The initial order under this framework agreement totals approximately $15.8m with deliveries expected to begin at the end of the quarter. Assuming full deployment of the NES system, the states of Ohio and Indiana represent a revenue opportunity to Echelon of over $150m.

Duke Energy has already received regulatory approval to deploy smart grid infrastructure in Ohio. It is seeking approval from the Indiana Utility Regulatory Commission to install smart grid technology, including approximately 800,000 smart meters. The company is also laying the groundwork to bring large-scale smart grid technology to the remaining three states it serves.

Todd Arnold, senior vice president for smart grid and customer systems at Duke Energy, said: “An essential component of Duke Energy’s smart grid design is a scalable, open, interoperable network that supports not just the initial functions we are deploying today, but allows for additional devices and sensors to be attached to the network in the future. Echelon’s metering infrastructure is a key enabler of that vision with a smart grid approach that includes smart meters, smart concentrators working in conjunction with the meters, and network operating system software.”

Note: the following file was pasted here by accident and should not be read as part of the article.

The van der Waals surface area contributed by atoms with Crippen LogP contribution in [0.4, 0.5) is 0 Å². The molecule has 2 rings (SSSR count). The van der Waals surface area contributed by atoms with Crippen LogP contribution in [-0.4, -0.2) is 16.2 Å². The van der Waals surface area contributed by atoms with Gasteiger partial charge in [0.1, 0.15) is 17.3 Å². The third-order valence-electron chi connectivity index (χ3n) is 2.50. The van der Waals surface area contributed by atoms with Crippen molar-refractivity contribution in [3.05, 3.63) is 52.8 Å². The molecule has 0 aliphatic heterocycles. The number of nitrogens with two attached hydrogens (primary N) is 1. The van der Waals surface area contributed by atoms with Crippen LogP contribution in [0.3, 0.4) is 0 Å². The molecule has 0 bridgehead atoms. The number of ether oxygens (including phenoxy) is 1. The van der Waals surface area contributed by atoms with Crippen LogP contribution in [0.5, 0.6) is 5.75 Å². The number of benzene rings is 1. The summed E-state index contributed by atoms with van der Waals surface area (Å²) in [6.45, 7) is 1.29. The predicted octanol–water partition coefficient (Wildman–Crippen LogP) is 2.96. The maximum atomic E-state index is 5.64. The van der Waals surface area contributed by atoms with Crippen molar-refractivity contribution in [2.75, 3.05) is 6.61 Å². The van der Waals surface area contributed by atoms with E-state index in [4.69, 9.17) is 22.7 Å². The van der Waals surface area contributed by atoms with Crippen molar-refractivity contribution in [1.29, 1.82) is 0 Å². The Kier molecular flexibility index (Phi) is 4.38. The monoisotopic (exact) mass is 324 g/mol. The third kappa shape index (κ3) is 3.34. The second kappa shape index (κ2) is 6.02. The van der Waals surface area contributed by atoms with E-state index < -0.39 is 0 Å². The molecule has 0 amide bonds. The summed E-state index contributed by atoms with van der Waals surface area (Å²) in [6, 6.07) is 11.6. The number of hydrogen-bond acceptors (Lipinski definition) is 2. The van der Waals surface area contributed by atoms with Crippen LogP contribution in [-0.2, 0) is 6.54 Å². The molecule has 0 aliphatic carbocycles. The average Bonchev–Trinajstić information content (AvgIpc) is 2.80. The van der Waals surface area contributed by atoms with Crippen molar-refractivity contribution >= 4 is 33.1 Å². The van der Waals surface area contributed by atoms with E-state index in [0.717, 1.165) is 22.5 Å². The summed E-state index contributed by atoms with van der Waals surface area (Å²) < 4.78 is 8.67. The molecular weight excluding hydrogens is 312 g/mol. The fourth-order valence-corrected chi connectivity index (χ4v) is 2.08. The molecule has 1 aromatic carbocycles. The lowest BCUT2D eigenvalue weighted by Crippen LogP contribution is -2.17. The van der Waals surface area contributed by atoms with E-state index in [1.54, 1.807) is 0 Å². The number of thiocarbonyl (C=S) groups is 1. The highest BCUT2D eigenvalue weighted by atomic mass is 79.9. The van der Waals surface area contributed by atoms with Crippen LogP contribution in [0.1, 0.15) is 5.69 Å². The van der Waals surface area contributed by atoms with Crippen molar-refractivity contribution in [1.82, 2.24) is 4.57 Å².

Ken Oshman, chairman and CEO of Echelon, commented: “We whole-heartedly share this view. Our NES system embeds the power of control networks into a utility’s core asset – the electric grid – replacing the meters of the past with the intelligent devices of the future. They provide the intelligent ‘end-points’ that not only monitor energy and the health of the grid, but also help utilities and their customers better understand and more efficiently manage energy consumption. We’re excited to be able to help Duke Energy lead the utility industry into the future.”